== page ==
As long as its internal cohesion remained in place, the previous government avoided leaks of secrets regarding its conduct on the Iranian nuclear issue. There was a small trickle of information that came out, but there was nothing that provided a complete picture, at least until the statements by Meir Dagan, Yuval Diskin and Gabi Ashkenazi. This was convenient for everyone.
This is also partially true about the renewed peace talks with the Palestinians, which are entering their fourth month. Benjamin Netanyahu, Tzipi Livni, Moshe (Bogie) Ya'alon and Isaac Molcho know exactly what is taking place, but others are stumbling around in the dark searching for any piece of information. When one does hear something, one does not know whether it is real or if it is spin, a trial balloon put out by one of the sides.
This helps explain the embarrassment the government has experienced in recent days. The inappropriate conduct of Habayit Hayehudi and some Likud ministers, deputy ministers and MKs regarding the prisoner release was an expression of their uncertainty about the peace negotiations with Palestinian Authority President Mahmoud Abbas. They have heard only what Netanyahu and Ya'alon have been interested in telling them, as well as capricious propaganda from the Palestinian side.
On Wednesday, Likud and Yisrael Beytenu held a regular faction meeting at the Knesset. In what appeared to be a timed duet, both Netanyahu and Ya'alon gave the impression that the talks with Abbas would not bear fruit. The Palestinians will not accept even the most basic conditions demanded by Israel. As the common Hebrew phrase goes, "This goat won't produce milk."
If coalition members accepted the words of Netanyahu and Ya'alon at face value, calm would have prevailed within the government and perhaps the prisoner release would have passed without all the noise, which included Housing and Construction Minister Uri Ariel standing outside Ofer Prison to demonstrate against the government, of which he is a part. But rightists fear that Netanyahu and Ya'alon are lulling them to sleep. They have been hearing indirectly from official sources that the negotiations with the Palestinians are more substantive and have a greater chance of success than has been portrayed by Israel.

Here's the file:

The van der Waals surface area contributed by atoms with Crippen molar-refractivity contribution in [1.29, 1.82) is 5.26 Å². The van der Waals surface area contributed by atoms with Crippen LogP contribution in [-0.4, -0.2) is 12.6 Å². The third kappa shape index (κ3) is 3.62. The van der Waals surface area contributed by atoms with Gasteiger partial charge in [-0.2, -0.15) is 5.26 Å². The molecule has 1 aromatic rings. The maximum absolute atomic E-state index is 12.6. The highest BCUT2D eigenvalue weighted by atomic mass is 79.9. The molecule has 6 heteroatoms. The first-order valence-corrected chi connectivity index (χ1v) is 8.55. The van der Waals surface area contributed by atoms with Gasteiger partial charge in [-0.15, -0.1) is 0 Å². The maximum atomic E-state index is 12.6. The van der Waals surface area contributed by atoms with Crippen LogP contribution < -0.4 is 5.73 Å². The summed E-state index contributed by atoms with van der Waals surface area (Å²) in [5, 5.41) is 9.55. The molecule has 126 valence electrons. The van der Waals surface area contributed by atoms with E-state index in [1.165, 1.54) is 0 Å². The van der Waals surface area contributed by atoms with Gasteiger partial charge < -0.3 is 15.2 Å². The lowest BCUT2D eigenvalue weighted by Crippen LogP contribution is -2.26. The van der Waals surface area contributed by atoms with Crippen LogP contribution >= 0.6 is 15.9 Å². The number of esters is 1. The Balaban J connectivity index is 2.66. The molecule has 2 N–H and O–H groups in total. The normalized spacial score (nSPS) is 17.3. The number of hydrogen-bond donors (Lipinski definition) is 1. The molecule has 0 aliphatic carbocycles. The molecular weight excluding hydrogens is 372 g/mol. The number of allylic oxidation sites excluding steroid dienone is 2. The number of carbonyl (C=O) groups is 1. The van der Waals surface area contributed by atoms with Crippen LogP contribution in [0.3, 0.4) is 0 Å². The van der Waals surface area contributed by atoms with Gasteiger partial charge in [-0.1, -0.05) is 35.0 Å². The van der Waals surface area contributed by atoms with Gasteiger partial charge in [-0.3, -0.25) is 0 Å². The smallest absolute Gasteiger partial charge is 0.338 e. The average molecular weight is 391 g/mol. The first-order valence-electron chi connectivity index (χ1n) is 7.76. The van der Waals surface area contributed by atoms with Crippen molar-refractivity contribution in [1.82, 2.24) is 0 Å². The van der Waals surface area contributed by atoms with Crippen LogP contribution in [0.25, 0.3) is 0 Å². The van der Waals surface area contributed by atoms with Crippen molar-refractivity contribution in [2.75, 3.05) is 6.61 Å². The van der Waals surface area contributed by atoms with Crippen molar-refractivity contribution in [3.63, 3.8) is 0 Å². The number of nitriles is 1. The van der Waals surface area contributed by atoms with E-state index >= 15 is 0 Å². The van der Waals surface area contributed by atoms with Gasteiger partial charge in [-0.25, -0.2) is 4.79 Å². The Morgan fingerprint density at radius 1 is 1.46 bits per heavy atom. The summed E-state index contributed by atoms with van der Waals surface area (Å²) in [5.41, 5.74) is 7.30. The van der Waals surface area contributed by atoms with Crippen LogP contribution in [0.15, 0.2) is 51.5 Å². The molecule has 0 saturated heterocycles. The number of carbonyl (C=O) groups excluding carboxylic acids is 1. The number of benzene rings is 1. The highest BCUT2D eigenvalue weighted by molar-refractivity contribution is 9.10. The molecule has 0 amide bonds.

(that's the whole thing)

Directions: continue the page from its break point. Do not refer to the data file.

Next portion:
While Abbas normally issues extremely pessimistic forecasts, last week he rushed to say in his own voice that progress has been made and that all has not been lost. The meeting in Rome between Netanyahu and U.S. Secretary of State John Kerry would have led to a verbal and diplomatic clash if the Americans did not think they had rope from Israel to continue bridging gaps in the negotiations. Also, the leak that Abbas is considering accepting, with certain conditions, an interim agreement -- as part of which a Palestinian state would be established with temporary borders and a date would be set for a final deal -- creates the impression that the negotiations are not just all talk, that there is actually something to discuss.
This uncertainty comes amidst the blood boiling over the release of Palestinian prisoners. But that was the result, not the cause. As Arthur Koestler wrote about a completely different matter, "Darkness at Noon."